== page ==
It takes a lifetime commitment to properly care for an animal friend, and as loving people who are committed to our pets, we recognise the importance of living up to this obligation. They put their faith in us and rely on us to give them a lasting home that is free from danger and threat, a place where they may love and be loved, and where they can love others.
Unfortunately, unanticipated and life-threatening circumstances might develop at any time, rendering it difficult for us to provide the forever home that we had planned to provide our cherished dogs. When all other options have been exhausted and no viable paths to a solution remain, it may become necessary to find new homes for the animal. This painful task is one of the few things that might possibly be more upsetting.
It’s a heart-wrenching process at any time, but much harder when the issues that brought this about may already have us feeling stressed, distracted, and emotionally overwrought. We can be vulnerable at such times.
Here are some common “do’s and don’ts” for rehoming, ones we’re all familiar with, but that can be overlooked or forgotten.
- DO BE SURE – Be absolutely CERTAIN that it’s impossible to keep your pet. How truly heartbreaking to find out later that there was a way after all. Leave no stone unturned as a workable solution. Find temporary accommodation if there is any ray of hope at all that you may be able to be reunited at a later date.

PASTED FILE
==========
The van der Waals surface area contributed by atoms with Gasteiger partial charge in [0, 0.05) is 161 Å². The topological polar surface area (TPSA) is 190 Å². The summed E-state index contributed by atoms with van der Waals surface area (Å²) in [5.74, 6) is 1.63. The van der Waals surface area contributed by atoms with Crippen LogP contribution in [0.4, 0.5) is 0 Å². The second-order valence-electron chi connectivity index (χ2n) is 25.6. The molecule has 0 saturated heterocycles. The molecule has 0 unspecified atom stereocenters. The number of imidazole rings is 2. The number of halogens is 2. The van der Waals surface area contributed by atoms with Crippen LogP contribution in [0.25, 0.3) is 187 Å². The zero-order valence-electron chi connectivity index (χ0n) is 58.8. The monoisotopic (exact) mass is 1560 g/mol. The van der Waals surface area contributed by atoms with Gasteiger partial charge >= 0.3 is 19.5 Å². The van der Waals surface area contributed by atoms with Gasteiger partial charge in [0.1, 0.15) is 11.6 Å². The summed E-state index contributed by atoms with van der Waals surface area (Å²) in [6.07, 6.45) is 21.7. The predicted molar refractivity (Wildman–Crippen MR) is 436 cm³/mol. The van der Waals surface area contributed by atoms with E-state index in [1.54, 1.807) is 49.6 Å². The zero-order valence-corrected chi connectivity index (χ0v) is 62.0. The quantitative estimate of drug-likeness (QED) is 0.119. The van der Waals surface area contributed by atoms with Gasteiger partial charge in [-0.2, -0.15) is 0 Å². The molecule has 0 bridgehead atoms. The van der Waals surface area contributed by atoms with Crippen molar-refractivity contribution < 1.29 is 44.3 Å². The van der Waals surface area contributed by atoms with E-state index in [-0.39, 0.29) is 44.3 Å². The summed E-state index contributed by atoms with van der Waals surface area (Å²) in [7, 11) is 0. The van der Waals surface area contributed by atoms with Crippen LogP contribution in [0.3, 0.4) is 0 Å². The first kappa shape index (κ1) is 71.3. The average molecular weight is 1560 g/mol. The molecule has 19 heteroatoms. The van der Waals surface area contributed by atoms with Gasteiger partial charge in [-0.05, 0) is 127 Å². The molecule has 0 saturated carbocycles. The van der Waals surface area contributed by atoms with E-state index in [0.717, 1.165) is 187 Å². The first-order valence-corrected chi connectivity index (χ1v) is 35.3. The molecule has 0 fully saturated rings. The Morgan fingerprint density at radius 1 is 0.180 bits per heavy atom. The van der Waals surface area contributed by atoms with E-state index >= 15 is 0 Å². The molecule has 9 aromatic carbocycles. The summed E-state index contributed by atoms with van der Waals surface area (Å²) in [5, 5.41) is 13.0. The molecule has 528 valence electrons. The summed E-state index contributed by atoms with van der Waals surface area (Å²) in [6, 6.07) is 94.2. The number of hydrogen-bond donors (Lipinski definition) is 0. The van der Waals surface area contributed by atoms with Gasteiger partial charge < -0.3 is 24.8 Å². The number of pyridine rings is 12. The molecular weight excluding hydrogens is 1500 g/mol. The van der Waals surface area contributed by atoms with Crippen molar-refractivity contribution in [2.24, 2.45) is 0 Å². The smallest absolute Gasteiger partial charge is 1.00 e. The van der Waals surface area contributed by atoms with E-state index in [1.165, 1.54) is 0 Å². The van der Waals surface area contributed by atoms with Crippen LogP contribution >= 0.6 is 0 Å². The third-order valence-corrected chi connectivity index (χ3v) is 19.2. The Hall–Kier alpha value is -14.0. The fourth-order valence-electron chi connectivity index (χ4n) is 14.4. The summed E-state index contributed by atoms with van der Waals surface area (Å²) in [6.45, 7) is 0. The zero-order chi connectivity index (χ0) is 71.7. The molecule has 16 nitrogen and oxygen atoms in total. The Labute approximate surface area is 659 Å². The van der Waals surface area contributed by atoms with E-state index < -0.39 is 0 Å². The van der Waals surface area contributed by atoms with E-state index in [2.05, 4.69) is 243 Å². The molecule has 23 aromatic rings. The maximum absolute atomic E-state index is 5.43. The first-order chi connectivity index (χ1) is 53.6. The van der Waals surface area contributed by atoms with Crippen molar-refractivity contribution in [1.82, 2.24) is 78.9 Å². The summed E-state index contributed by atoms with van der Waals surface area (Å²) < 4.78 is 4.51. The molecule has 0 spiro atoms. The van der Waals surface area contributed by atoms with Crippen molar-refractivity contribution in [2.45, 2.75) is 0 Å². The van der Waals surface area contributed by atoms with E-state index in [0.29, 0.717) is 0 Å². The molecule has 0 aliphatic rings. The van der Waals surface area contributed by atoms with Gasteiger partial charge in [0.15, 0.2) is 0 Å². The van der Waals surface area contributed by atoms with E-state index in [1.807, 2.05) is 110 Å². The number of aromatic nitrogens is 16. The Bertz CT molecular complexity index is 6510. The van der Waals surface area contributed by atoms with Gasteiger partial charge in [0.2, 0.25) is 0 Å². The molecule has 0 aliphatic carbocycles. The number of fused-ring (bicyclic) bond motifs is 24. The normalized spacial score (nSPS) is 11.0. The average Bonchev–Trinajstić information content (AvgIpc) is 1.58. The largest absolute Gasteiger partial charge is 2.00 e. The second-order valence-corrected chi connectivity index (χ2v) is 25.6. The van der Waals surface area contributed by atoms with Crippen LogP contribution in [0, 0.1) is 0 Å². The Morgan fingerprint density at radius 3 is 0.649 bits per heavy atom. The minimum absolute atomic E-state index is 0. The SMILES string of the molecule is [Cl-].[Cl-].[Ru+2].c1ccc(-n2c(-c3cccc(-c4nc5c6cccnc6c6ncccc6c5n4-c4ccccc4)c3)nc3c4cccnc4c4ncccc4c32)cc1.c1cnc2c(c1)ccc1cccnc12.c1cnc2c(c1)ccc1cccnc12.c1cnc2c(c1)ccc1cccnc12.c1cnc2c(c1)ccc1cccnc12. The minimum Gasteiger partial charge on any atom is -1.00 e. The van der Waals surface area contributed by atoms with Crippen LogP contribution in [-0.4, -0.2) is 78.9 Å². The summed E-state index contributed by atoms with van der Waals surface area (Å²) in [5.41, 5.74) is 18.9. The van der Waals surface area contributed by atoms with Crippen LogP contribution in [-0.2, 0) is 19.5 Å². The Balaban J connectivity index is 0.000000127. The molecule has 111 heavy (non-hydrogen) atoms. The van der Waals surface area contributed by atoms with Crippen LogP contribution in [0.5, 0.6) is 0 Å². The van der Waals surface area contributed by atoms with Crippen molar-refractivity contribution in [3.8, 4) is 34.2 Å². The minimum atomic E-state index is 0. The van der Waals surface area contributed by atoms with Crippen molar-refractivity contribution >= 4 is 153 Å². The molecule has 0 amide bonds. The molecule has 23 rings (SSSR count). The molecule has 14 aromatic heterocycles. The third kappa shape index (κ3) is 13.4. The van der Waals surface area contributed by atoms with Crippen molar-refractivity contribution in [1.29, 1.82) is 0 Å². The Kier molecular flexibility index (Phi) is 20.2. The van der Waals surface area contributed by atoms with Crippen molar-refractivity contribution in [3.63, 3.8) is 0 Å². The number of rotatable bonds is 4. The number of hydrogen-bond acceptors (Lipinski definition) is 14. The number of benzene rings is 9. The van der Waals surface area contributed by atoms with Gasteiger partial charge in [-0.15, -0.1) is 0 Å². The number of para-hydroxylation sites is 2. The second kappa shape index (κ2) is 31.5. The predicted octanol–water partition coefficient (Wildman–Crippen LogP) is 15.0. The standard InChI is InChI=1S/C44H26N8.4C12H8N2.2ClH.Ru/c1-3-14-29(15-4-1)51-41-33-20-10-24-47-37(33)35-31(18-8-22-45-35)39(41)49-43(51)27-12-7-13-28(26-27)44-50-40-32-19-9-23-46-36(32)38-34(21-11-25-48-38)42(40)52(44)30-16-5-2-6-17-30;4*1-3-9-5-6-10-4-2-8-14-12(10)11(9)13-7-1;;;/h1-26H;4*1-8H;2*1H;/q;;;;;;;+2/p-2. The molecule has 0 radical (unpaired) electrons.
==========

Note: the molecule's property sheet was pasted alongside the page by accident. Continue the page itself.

- DON’T FORGET YOUR PET’S BREEDER – Remember, if you acquired your cat from a breeder, contact them first before doing anything. Most reputable breeders will take their cats back, and in cases where there was a contract, it’s often a legal requirement that they MUST be offered the cat back if you are no longer able to keep him or her.
- DO SEEK OUT RESCUE GROUPS – Contact pet rescue groups without delay for their assistance. Get your kitty on a waiting list while you are trying to rehome them privately. If a purebred cat, contact a rescue specific to the breed – Persian, Siamese, etc. These groups do great work and have many contacts and avenues for finding good homes for cats. Visit local private rescues and shelters – ones that your may be considering as an option for placement. Some are better run than others. Double check all their policies on placement. In the event your kitty ultimately goes to a private rescue organization, you want to be very sure they will be kept and cared for until a permanent and suitable home is found for them.
- DO GET THE WORD OUT – Tell everyone you know – neighbors, family, coworkers. Spread the word that you have a beautiful cat to rehome. Sometimes people you’d never guess might be considering a kitty addition or know someone who is. Give them pics and a bio of your cat to give to friends and relatives. Call cat groups, animal advocates.. ask them for any help they might have.
- DO’S AND DONT’S OF ADS – If time is short for rehoming, you may have no choice but to go straight to advertising in a local newspaper or Internet forum. These do produce results and attract pet lovers, but up for all the general public to view, they pose risks too.Do try to make your ad as eye-catching and unique as possible. Include a photo if possible and focus on the cat’s own beauty and appeal, it’s endearing and special traits. Be descriptive and include important health details – spayed/neutered, all shots, healthy, etc.Don’t list the qualities associated with the “monetary value” of the pet. Adjectives such as “purebred, gorgeous show cat, rare, expensive, etc.” can attract triflers and unscrupulous types like a beacon – particularly if offered free.